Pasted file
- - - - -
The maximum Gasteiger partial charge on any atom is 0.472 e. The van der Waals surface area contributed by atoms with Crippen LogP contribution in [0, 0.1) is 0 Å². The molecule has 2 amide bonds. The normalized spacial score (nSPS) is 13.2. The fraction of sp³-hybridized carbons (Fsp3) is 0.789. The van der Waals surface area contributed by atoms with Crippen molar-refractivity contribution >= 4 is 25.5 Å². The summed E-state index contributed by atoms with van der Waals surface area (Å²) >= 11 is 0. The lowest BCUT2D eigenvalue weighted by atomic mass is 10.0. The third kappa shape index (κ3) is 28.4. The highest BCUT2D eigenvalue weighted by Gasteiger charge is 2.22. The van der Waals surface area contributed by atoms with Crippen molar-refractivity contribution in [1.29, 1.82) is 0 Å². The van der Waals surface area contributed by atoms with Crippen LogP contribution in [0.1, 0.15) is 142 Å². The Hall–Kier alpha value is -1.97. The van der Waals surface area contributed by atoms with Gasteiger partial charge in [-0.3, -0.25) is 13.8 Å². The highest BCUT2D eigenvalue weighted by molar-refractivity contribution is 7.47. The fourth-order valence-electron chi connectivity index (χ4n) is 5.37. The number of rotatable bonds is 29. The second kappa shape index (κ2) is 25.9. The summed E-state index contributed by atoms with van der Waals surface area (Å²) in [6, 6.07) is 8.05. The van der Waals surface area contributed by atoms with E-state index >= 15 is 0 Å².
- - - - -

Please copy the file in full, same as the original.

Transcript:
The maximum Gasteiger partial charge on any atom is 0.472 e. The van der Waals surface area contributed by atoms with Crippen LogP contribution in [0, 0.1) is 0 Å². The molecule has 2 amide bonds. The normalized spacial score (nSPS) is 13.2. The fraction of sp³-hybridized carbons (Fsp3) is 0.789. The van der Waals surface area contributed by atoms with Crippen molar-refractivity contribution >= 4 is 25.5 Å². The summed E-state index contributed by atoms with van der Waals surface area (Å²) >= 11 is 0. The lowest BCUT2D eigenvalue weighted by atomic mass is 10.0. The third kappa shape index (κ3) is 28.4. The highest BCUT2D eigenvalue weighted by Gasteiger charge is 2.22. The van der Waals surface area contributed by atoms with Crippen molar-refractivity contribution in [1.29, 1.82) is 0 Å². The van der Waals surface area contributed by atoms with Crippen LogP contribution in [0.1, 0.15) is 142 Å². The Hall–Kier alpha value is -1.97. The van der Waals surface area contributed by atoms with Gasteiger partial charge in [-0.3, -0.25) is 13.8 Å². The highest BCUT2D eigenvalue weighted by molar-refractivity contribution is 7.47. The fourth-order valence-electron chi connectivity index (χ4n) is 5.37. The number of rotatable bonds is 29. The second kappa shape index (κ2) is 25.9. The summed E-state index contributed by atoms with van der Waals surface area (Å²) in [6, 6.07) is 8.05. The van der Waals surface area contributed by atoms with E-state index >= 15 is 0 Å².